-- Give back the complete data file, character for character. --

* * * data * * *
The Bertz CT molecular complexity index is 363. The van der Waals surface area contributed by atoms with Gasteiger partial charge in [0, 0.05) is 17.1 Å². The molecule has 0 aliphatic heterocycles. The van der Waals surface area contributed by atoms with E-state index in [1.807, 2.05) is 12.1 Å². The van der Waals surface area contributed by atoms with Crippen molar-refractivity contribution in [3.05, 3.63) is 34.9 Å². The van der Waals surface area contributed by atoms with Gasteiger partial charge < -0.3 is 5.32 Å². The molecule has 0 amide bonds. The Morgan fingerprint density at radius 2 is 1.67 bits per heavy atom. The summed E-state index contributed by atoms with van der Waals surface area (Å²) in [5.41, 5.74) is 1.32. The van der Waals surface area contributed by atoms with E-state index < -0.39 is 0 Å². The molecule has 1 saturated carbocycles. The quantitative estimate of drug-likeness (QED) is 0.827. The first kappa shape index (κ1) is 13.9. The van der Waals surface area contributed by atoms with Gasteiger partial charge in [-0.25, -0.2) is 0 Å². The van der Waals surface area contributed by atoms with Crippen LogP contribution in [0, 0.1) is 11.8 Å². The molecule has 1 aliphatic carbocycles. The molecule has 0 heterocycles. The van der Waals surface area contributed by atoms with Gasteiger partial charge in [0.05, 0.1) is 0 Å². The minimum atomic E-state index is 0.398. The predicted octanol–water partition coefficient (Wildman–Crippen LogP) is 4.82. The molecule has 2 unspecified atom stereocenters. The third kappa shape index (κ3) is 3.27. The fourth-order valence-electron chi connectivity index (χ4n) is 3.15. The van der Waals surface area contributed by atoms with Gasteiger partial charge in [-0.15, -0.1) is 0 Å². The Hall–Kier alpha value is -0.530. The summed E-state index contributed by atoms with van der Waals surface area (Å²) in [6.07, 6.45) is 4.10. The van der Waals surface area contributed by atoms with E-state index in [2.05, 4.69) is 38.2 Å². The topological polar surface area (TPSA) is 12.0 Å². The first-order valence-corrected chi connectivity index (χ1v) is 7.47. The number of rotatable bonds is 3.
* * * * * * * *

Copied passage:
The Bertz CT molecular complexity index is 363. The van der Waals surface area contributed by atoms with Gasteiger partial charge in [0, 0.05) is 17.1 Å². The molecule has 0 aliphatic heterocycles. The van der Waals surface area contributed by atoms with E-state index in [1.807, 2.05) is 12.1 Å². The van der Waals surface area contributed by atoms with Crippen molar-refractivity contribution in [3.05, 3.63) is 34.9 Å². The van der Waals surface area contributed by atoms with Gasteiger partial charge < -0.3 is 5.32 Å². The molecule has 0 amide bonds. The Morgan fingerprint density at radius 2 is 1.67 bits per heavy atom. The summed E-state index contributed by atoms with van der Waals surface area (Å²) in [5.41, 5.74) is 1.32. The van der Waals surface area contributed by atoms with E-state index < -0.39 is 0 Å². The molecule has 1 saturated carbocycles. The quantitative estimate of drug-likeness (QED) is 0.827. The first kappa shape index (κ1) is 13.9. The van der Waals surface area contributed by atoms with Gasteiger partial charge in [-0.25, -0.2) is 0 Å². The van der Waals surface area contributed by atoms with Crippen LogP contribution in [0, 0.1) is 11.8 Å². The molecule has 1 aliphatic carbocycles. The molecule has 0 heterocycles. The van der Waals surface area contributed by atoms with Gasteiger partial charge in [0.05, 0.1) is 0 Å². The minimum atomic E-state index is 0.398. The predicted octanol–water partition coefficient (Wildman–Crippen LogP) is 4.82. The molecule has 2 unspecified atom stereocenters. The third kappa shape index (κ3) is 3.27. The fourth-order valence-electron chi connectivity index (χ4n) is 3.15. The van der Waals surface area contributed by atoms with Gasteiger partial charge in [-0.15, -0.1) is 0 Å². The Hall–Kier alpha value is -0.530. The summed E-state index contributed by atoms with van der Waals surface area (Å²) in [6.07, 6.45) is 4.10. The van der Waals surface area contributed by atoms with E-state index in [2.05, 4.69) is 38.2 Å². The topological polar surface area (TPSA) is 12.0 Å². The first-order valence-corrected chi connectivity index (χ1v) is 7.47. The number of rotatable bonds is 3.